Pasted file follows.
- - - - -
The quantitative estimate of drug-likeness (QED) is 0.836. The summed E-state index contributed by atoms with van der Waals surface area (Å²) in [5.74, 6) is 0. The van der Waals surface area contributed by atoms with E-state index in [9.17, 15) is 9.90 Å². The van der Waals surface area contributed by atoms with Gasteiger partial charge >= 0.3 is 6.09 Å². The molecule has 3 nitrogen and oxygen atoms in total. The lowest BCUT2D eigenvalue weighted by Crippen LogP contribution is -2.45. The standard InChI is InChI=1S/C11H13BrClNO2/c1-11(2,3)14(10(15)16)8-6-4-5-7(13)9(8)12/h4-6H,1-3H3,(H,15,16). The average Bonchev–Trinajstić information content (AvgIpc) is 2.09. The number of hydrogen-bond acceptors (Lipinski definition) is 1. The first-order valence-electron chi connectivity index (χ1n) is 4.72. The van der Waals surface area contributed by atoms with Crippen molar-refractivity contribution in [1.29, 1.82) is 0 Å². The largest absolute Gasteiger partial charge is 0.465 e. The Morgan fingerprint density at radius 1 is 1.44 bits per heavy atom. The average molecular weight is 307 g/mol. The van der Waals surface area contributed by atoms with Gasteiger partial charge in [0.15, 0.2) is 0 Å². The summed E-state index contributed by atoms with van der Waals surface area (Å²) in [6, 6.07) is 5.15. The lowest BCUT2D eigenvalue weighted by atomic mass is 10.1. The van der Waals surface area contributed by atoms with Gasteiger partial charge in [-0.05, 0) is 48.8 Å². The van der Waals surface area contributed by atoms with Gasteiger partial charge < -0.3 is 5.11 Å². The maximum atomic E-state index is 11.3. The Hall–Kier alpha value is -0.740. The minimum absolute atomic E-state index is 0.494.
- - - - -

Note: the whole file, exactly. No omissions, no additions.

The quantitative estimate of drug-likeness (QED) is 0.836. The summed E-state index contributed by atoms with van der Waals surface area (Å²) in [5.74, 6) is 0. The van der Waals surface area contributed by atoms with E-state index in [9.17, 15) is 9.90 Å². The van der Waals surface area contributed by atoms with Gasteiger partial charge >= 0.3 is 6.09 Å². The molecule has 3 nitrogen and oxygen atoms in total. The lowest BCUT2D eigenvalue weighted by Crippen LogP contribution is -2.45. The standard InChI is InChI=1S/C11H13BrClNO2/c1-11(2,3)14(10(15)16)8-6-4-5-7(13)9(8)12/h4-6H,1-3H3,(H,15,16). The average Bonchev–Trinajstić information content (AvgIpc) is 2.09. The number of hydrogen-bond acceptors (Lipinski definition) is 1. The first-order valence-electron chi connectivity index (χ1n) is 4.72. The van der Waals surface area contributed by atoms with Crippen molar-refractivity contribution in [1.29, 1.82) is 0 Å². The largest absolute Gasteiger partial charge is 0.465 e. The Morgan fingerprint density at radius 1 is 1.44 bits per heavy atom. The average molecular weight is 307 g/mol. The van der Waals surface area contributed by atoms with Gasteiger partial charge in [0.15, 0.2) is 0 Å². The summed E-state index contributed by atoms with van der Waals surface area (Å²) in [6, 6.07) is 5.15. The lowest BCUT2D eigenvalue weighted by atomic mass is 10.1. The van der Waals surface area contributed by atoms with Gasteiger partial charge in [-0.05, 0) is 48.8 Å². The van der Waals surface area contributed by atoms with Gasteiger partial charge < -0.3 is 5.11 Å². The maximum atomic E-state index is 11.3. The Hall–Kier alpha value is -0.740. The minimum absolute atomic E-state index is 0.494.